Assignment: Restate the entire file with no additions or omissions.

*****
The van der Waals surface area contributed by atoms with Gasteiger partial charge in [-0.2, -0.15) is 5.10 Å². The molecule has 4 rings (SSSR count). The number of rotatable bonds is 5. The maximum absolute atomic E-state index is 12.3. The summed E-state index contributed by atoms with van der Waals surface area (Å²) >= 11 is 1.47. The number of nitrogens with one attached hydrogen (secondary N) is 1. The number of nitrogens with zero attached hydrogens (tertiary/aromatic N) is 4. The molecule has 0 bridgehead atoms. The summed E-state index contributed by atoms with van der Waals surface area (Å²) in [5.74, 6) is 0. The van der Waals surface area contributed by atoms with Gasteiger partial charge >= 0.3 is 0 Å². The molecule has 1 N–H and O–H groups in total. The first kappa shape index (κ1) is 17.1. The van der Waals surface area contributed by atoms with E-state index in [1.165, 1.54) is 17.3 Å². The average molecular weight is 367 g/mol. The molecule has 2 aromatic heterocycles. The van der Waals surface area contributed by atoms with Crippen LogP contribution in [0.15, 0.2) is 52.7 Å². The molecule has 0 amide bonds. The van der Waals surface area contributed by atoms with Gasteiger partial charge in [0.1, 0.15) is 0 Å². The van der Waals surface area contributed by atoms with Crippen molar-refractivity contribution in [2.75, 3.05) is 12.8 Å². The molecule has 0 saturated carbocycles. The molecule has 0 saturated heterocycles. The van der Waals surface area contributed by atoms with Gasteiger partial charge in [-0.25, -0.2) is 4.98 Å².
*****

The van der Waals surface area contributed by atoms with Gasteiger partial charge in [-0.2, -0.15) is 5.10 Å². The molecule has 4 rings (SSSR count). The number of rotatable bonds is 5. The maximum absolute atomic E-state index is 12.3. The summed E-state index contributed by atoms with van der Waals surface area (Å²) >= 11 is 1.47. The number of nitrogens with one attached hydrogen (secondary N) is 1. The number of nitrogens with zero attached hydrogens (tertiary/aromatic N) is 4. The molecule has 0 bridgehead atoms. The summed E-state index contributed by atoms with van der Waals surface area (Å²) in [5.74, 6) is 0. The van der Waals surface area contributed by atoms with Gasteiger partial charge >= 0.3 is 0 Å². The molecule has 1 N–H and O–H groups in total. The first kappa shape index (κ1) is 17.1. The van der Waals surface area contributed by atoms with E-state index in [1.165, 1.54) is 17.3 Å². The average molecular weight is 367 g/mol. The molecule has 2 aromatic heterocycles. The van der Waals surface area contributed by atoms with Crippen LogP contribution in [0.15, 0.2) is 52.7 Å². The molecule has 0 amide bonds. The van der Waals surface area contributed by atoms with Gasteiger partial charge in [0.1, 0.15) is 0 Å². The van der Waals surface area contributed by atoms with Crippen molar-refractivity contribution in [2.75, 3.05) is 12.8 Å². The molecule has 0 saturated carbocycles. The molecule has 0 saturated heterocycles. The van der Waals surface area contributed by atoms with Gasteiger partial charge in [-0.25, -0.2) is 4.98 Å².